First off, I want to point out this was the first such festival for Vancouver; in fact, for Canada. You never get everything right on the first go, but you hope to be in the ballpark (see above). In getting third parties on board, it also didn’t help that we had the Olympics, the Playhouse International Wine Festival, Dine Out Vancouver, and the playoffs as a significant combined distraction. Under the circumstances, one may have to forego the ideal and opt for what is expedient. Next time around, we hope parties will get involved early enough so that we can achieve the ideal for the 2011 VCBW.

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Leveraging Vancouver Craft Beer Week Marketing

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Mayor's Vancouver Craft Beer Week ProclamationAt the risk of sounding immodest, Vancouver Craft Beer Week is a big deal. I just did a search for “Vancouver Craft Beer Week” on Google and it came back with 20,600 results. Between Vimeo and YouTube, the VCBW ‘I am a Canadian Craft Brewer’ promotional video has been viewed almost 2,000 times since April 21. There are over 825 followers on twitter and almost 1,400 Facebook fans. Then there are the mentions in the media… (Look for extra coverage on The Peak 100.5 FM and in the WestEnder, especially the upcoming edition on May 6.) All this has really only come together in the past month!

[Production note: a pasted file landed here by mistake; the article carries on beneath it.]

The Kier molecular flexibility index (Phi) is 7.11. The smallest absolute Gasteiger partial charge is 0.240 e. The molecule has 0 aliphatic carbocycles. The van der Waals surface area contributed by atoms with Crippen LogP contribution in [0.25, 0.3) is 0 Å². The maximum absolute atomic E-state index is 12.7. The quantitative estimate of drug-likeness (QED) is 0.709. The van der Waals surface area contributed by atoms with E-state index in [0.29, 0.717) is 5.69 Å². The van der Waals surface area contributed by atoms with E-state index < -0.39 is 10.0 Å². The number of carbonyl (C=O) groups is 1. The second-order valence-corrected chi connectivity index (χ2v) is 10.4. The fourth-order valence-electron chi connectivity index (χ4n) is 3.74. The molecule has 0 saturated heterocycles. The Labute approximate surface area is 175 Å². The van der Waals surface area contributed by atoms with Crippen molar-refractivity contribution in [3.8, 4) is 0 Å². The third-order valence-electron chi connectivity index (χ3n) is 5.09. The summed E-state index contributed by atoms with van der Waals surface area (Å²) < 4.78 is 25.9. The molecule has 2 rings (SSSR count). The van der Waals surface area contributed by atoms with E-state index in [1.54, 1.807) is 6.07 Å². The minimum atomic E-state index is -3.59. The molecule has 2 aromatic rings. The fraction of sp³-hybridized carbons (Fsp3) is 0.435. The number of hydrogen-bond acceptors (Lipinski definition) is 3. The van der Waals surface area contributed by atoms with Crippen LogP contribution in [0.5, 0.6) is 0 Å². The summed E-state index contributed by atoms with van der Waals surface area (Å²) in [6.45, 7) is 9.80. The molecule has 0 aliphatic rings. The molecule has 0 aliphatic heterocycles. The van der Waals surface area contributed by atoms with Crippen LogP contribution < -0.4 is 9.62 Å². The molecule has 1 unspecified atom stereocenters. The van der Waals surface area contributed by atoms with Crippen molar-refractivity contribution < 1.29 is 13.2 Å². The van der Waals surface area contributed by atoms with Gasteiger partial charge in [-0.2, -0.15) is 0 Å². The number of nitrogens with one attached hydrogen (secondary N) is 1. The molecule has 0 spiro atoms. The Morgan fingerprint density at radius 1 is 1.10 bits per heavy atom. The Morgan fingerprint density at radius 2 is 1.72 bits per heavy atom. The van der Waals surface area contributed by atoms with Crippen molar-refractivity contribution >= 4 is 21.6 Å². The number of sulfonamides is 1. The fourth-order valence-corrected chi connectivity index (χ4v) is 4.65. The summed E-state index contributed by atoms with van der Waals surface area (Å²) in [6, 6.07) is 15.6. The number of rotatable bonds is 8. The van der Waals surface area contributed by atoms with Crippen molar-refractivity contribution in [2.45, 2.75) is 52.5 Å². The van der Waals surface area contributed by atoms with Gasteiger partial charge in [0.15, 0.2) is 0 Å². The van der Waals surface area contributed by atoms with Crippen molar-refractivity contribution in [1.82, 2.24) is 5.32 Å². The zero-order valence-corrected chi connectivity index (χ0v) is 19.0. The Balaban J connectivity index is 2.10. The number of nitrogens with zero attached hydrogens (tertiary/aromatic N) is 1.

I would say that this rapid build-up of support is due to the fact that Vancouver Craft Beer Week is a simply an expression of the growing craft beer culture in British Columbia, as demonstrated by increasing craft beer sales. And for the first time, it brings brewers, the hospitality industry, and the public together in the largest, public demonstration of what we have in our own backyard.

The heightened publicity does not just benefit businesses directly involved in VCBW. There is a multiplier effect that extends to others, as well. For example, I know that people are coming to Vancouver from Austin, Phoenix, and Los Angeles specifically to attend this event. Given that it overlaps with Seattle Beer Week, brews travellers will be motivated to “kill two birds with one stone” and come here to spend their money. The Mayor’s Office recognized this value, which is why they have officially proclaimed May 10-16 as Vancouver Craft Beer Week. Seattle’s mayor has done the same.

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Meet Your BC Craft Brewers